I’m stealing this from Spectator, which has done science right. It shows the UK’s SAGE Expert models for covid. In each case, the gray and others colors are the model predictions, and the red what happened in Reality. Except in the “‘Winter scenarios’ for 2020 Covid deaths, assuming no lockdown”, where Reality is thick black.
What can we say? We can say exactly what I was shouting in fury since the beginning of the panic. Yes, day one. Some of us from the very beginning urged calm. Alas, the world seemed to want panic. Experts surely did, as we documented again and again.
We can say that there was no reason to blindly trust Experts or their models. That there is never a reason to blindly trust them. We can say Experts see what they want to see. We can say that Experts, above all people, want to be needed. We say that all models, even Expert models, only say what they are told to say.
We can say that panic destroys the ability to think. That lust for power and recognition makes bad science. That confirmation bias always happens, even to Experts who have insured it will not happen to then.
What else can we say? Stay with me as I interject an anecdote.
I used to play petanque in Central Park with a slew of French restaurant workers, way back in the old days. I can still count to thirteen in French. And swear.
The idea is to get your manly steel balls as close as possible to a small wooden one. Either your ball is closer to the “little one”, or the other team’s is.
Often it wasn’t clear whose ball was closest. All of us would hover over the balls, viewing them from every angle, trying to see who won. Now I promise I did try to be objective in this, especially when no money was involved. But I cannot count the number of times I was certain sure our team’s ball was closer, only to have a measurement disprove me (we used collapsible radio antennas).
This was just a game. Nothing really was at stake. Even so, tempers could flare. This is why the decision was left to a neutral measurement.
I never could figure out why I was seeing the wrong thing. That is, was I standing too close, or too much to the left, or whatever. But I did know I was seeing the wrong thing after the decision was taken out of my hands.
The lesson is obvious enough, for all love.
What’s the legal dictum? Nemo judex in causa sua. No man can be the judge of his own case. This principle is sound for all the obvious reasons.
Those who have an interest in the outcome of a game cannot be trusted to declare which side has fit the rules best. We employee referees for this. Even professional referees do not get it right every time, but their presence all admit is necessary.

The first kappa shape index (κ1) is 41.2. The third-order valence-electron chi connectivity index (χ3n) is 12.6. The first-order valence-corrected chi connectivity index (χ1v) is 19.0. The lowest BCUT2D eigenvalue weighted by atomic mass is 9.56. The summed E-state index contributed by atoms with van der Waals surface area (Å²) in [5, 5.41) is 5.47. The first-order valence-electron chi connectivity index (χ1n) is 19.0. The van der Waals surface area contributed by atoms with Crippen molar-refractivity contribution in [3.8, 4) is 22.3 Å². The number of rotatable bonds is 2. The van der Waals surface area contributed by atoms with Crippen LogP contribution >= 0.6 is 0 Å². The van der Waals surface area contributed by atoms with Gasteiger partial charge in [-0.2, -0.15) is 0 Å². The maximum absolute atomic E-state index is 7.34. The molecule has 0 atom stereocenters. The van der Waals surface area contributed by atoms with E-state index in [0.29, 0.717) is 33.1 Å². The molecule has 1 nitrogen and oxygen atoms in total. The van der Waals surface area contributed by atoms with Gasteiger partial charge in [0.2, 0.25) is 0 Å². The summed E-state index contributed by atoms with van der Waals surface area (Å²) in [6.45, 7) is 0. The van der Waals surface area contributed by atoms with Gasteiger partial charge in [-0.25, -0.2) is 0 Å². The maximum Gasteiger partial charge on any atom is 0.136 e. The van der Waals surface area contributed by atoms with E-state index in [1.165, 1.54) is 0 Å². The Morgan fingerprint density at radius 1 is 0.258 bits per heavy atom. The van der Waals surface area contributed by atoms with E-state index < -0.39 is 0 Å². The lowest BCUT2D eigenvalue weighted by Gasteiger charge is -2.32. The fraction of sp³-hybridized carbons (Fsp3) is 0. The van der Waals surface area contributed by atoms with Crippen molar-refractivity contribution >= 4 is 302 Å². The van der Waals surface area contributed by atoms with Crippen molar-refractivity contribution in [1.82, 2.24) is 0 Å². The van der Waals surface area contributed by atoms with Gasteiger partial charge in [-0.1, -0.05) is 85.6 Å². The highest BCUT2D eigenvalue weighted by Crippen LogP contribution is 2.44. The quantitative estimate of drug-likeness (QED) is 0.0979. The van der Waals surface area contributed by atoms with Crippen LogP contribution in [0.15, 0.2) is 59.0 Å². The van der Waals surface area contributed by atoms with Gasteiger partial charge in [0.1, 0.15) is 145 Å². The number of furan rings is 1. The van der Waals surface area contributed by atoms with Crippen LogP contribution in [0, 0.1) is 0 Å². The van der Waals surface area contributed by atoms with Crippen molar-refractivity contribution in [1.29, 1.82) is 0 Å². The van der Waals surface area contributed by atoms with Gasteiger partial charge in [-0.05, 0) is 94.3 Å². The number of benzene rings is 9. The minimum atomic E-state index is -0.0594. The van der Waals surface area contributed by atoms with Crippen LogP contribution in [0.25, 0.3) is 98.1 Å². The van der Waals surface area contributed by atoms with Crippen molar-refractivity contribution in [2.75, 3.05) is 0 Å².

Why isn’t it the same in science? Professional referees are desperately needed. No scientist should be the judge of his own theory.
In the covid panic, the Experts, like the appalling Neil Ferguson, were trusted because they were Experts. They did math. On computers! It helped immensely that the message their models were selling was that rulers needed to seize power. Nobody was encouraged to look too closely at guts of the science they were selling.
Some of us saw the flaws, but our warnings went unheeded. Because we were not Experts. Which are those with expertise given authority and control. We had no authority and no control, and thus had no standing to produce formal criticisms. Some who questioned Expert wisdom even ended up being investigated by “counter-terrorism agencies“!
We are asked to believe not just covid models, but “climate change” models, economic models, models, models galore. And we put in charge of evaluating those models the same groups of people who create them. This should not be.
“Briggs, peer review does exactly what you want.”
Come over here, behind the shed, so I can show you something.
Peer review forsooth. It is not independent. And it never, and cannot, judge how predictive models are. Open public professional refereeing of models, which are are asked to follow, must be mandatory. The process must be adversarial, like the jury system.
Science, they say, is “self correcting.” It is not. But it could approach something like it by requiring independent proof.
This will not happen, of course. Imagine having independent referees of science models which say slicing the breasts off of young girls is good for their “mental health.” Those referees would have to go into hiding.
If they lived.
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